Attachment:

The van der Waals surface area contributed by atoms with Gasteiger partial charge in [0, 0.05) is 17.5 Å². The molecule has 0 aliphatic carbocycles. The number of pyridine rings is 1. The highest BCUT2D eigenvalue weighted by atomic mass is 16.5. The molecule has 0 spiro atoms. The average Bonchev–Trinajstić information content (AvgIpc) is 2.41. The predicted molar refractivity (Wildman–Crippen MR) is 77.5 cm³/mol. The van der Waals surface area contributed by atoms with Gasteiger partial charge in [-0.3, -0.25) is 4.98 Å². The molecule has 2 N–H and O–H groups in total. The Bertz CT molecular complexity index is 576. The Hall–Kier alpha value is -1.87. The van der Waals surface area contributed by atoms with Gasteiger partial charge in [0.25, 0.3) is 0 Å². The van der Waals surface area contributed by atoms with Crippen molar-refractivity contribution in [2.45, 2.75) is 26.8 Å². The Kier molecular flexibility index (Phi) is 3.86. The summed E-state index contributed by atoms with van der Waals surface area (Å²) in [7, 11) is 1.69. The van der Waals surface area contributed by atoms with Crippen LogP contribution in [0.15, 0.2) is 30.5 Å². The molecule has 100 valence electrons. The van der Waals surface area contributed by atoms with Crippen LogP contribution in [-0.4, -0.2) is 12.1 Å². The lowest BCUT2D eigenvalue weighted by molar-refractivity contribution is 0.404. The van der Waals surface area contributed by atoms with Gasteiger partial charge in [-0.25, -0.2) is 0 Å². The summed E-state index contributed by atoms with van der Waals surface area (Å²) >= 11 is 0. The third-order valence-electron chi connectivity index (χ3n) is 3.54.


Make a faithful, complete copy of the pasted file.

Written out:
The van der Waals surface area contributed by atoms with Gasteiger partial charge in [0, 0.05) is 17.5 Å². The molecule has 0 aliphatic carbocycles. The number of pyridine rings is 1. The highest BCUT2D eigenvalue weighted by atomic mass is 16.5. The molecule has 0 spiro atoms. The average Bonchev–Trinajstić information content (AvgIpc) is 2.41. The predicted molar refractivity (Wildman–Crippen MR) is 77.5 cm³/mol. The van der Waals surface area contributed by atoms with Gasteiger partial charge in [-0.3, -0.25) is 4.98 Å². The molecule has 2 N–H and O–H groups in total. The Bertz CT molecular complexity index is 576. The Hall–Kier alpha value is -1.87. The van der Waals surface area contributed by atoms with Gasteiger partial charge in [0.25, 0.3) is 0 Å². The van der Waals surface area contributed by atoms with Crippen molar-refractivity contribution in [2.45, 2.75) is 26.8 Å². The Kier molecular flexibility index (Phi) is 3.86. The summed E-state index contributed by atoms with van der Waals surface area (Å²) in [7, 11) is 1.69. The van der Waals surface area contributed by atoms with Crippen LogP contribution in [0.15, 0.2) is 30.5 Å². The molecule has 100 valence electrons. The van der Waals surface area contributed by atoms with Crippen LogP contribution in [-0.4, -0.2) is 12.1 Å². The lowest BCUT2D eigenvalue weighted by molar-refractivity contribution is 0.404. The van der Waals surface area contributed by atoms with Gasteiger partial charge in [-0.25, -0.2) is 0 Å². The summed E-state index contributed by atoms with van der Waals surface area (Å²) >= 11 is 0. The third-order valence-electron chi connectivity index (χ3n) is 3.54.